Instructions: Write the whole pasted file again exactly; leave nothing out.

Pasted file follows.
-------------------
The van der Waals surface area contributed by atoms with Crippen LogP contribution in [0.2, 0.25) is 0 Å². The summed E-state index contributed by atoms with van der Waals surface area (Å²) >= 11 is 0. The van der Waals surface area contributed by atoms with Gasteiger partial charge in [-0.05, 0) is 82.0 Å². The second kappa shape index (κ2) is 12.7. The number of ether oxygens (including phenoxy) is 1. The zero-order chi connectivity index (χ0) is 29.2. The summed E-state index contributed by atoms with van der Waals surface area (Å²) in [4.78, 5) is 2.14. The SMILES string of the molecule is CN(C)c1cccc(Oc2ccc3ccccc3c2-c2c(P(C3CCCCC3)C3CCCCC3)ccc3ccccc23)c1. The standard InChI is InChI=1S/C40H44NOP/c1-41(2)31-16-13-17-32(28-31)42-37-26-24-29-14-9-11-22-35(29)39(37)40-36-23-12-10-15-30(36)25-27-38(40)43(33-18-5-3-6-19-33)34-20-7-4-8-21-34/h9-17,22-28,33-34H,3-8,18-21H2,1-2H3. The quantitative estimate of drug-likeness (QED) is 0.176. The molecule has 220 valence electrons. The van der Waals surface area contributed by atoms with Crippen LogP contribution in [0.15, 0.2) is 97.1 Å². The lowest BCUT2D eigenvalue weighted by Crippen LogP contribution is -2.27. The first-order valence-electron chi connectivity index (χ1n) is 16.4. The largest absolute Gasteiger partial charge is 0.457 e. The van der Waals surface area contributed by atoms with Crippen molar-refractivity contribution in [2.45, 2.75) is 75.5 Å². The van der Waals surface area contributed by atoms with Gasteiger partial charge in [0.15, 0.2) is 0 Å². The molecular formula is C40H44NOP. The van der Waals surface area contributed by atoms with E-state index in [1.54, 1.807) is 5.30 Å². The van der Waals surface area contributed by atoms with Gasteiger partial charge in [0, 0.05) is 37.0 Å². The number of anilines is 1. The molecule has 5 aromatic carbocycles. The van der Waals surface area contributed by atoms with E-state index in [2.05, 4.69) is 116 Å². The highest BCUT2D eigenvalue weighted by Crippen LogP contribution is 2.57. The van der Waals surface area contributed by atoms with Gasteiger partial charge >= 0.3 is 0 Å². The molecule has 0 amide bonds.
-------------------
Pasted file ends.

The van der Waals surface area contributed by atoms with Crippen LogP contribution in [0.2, 0.25) is 0 Å². The summed E-state index contributed by atoms with van der Waals surface area (Å²) >= 11 is 0. The van der Waals surface area contributed by atoms with Gasteiger partial charge in [-0.05, 0) is 82.0 Å². The second kappa shape index (κ2) is 12.7. The number of ether oxygens (including phenoxy) is 1. The zero-order chi connectivity index (χ0) is 29.2. The summed E-state index contributed by atoms with van der Waals surface area (Å²) in [4.78, 5) is 2.14. The SMILES string of the molecule is CN(C)c1cccc(Oc2ccc3ccccc3c2-c2c(P(C3CCCCC3)C3CCCCC3)ccc3ccccc23)c1. The standard InChI is InChI=1S/C40H44NOP/c1-41(2)31-16-13-17-32(28-31)42-37-26-24-29-14-9-11-22-35(29)39(37)40-36-23-12-10-15-30(36)25-27-38(40)43(33-18-5-3-6-19-33)34-20-7-4-8-21-34/h9-17,22-28,33-34H,3-8,18-21H2,1-2H3. The quantitative estimate of drug-likeness (QED) is 0.176. The molecule has 220 valence electrons. The van der Waals surface area contributed by atoms with Crippen LogP contribution in [0.15, 0.2) is 97.1 Å². The lowest BCUT2D eigenvalue weighted by Crippen LogP contribution is -2.27. The first-order valence-electron chi connectivity index (χ1n) is 16.4. The largest absolute Gasteiger partial charge is 0.457 e. The van der Waals surface area contributed by atoms with Crippen molar-refractivity contribution in [2.45, 2.75) is 75.5 Å². The van der Waals surface area contributed by atoms with Gasteiger partial charge in [0.15, 0.2) is 0 Å². The molecular formula is C40H44NOP. The van der Waals surface area contributed by atoms with E-state index in [1.54, 1.807) is 5.30 Å². The van der Waals surface area contributed by atoms with Gasteiger partial charge in [0, 0.05) is 37.0 Å². The number of anilines is 1. The molecule has 5 aromatic carbocycles. The van der Waals surface area contributed by atoms with E-state index in [2.05, 4.69) is 116 Å². The highest BCUT2D eigenvalue weighted by Crippen LogP contribution is 2.57. The van der Waals surface area contributed by atoms with Gasteiger partial charge >= 0.3 is 0 Å². The molecule has 0 amide bonds.